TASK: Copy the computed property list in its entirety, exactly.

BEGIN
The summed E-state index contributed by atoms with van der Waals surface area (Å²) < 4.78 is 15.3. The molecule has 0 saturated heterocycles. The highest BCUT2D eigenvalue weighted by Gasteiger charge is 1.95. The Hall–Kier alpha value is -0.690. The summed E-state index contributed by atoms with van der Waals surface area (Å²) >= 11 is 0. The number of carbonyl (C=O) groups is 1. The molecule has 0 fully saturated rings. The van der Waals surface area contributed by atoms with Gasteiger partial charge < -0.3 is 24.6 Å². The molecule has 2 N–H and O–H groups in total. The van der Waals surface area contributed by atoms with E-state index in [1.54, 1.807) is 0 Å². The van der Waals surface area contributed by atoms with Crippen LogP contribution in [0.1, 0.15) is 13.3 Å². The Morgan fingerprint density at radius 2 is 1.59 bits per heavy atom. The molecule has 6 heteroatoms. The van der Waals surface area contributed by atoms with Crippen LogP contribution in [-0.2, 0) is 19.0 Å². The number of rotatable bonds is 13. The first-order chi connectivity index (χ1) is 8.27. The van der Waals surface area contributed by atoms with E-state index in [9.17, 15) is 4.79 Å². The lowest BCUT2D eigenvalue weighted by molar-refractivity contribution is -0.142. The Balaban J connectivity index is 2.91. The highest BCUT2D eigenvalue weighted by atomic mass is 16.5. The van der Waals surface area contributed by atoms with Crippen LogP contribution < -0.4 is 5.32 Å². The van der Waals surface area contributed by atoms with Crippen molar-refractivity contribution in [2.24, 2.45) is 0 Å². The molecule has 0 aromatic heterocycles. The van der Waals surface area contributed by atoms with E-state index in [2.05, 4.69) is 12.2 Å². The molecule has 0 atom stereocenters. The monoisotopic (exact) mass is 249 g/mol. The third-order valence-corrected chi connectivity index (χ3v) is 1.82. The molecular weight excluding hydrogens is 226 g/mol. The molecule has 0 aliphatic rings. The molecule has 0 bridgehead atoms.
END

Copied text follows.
The summed E-state index contributed by atoms with van der Waals surface area (Å²) < 4.78 is 15.3. The molecule has 0 saturated heterocycles. The highest BCUT2D eigenvalue weighted by Gasteiger charge is 1.95. The Hall–Kier alpha value is -0.690. The summed E-state index contributed by atoms with van der Waals surface area (Å²) >= 11 is 0. The number of carbonyl (C=O) groups is 1. The molecule has 0 fully saturated rings. The van der Waals surface area contributed by atoms with Gasteiger partial charge < -0.3 is 24.6 Å². The molecule has 2 N–H and O–H groups in total. The van der Waals surface area contributed by atoms with E-state index in [1.54, 1.807) is 0 Å². The van der Waals surface area contributed by atoms with Crippen LogP contribution in [0.1, 0.15) is 13.3 Å². The Morgan fingerprint density at radius 2 is 1.59 bits per heavy atom. The molecule has 6 heteroatoms. The van der Waals surface area contributed by atoms with Crippen LogP contribution in [-0.2, 0) is 19.0 Å². The number of rotatable bonds is 13. The first-order chi connectivity index (χ1) is 8.27. The van der Waals surface area contributed by atoms with E-state index in [9.17, 15) is 4.79 Å². The lowest BCUT2D eigenvalue weighted by molar-refractivity contribution is -0.142. The Balaban J connectivity index is 2.91. The highest BCUT2D eigenvalue weighted by atomic mass is 16.5. The van der Waals surface area contributed by atoms with Crippen LogP contribution < -0.4 is 5.32 Å². The van der Waals surface area contributed by atoms with Crippen molar-refractivity contribution in [2.24, 2.45) is 0 Å². The molecule has 0 aromatic heterocycles. The van der Waals surface area contributed by atoms with E-state index in [2.05, 4.69) is 12.2 Å². The molecule has 0 atom stereocenters. The monoisotopic (exact) mass is 249 g/mol. The third-order valence-corrected chi connectivity index (χ3v) is 1.82. The molecular weight excluding hydrogens is 226 g/mol. The molecule has 0 aliphatic rings. The molecule has 0 bridgehead atoms.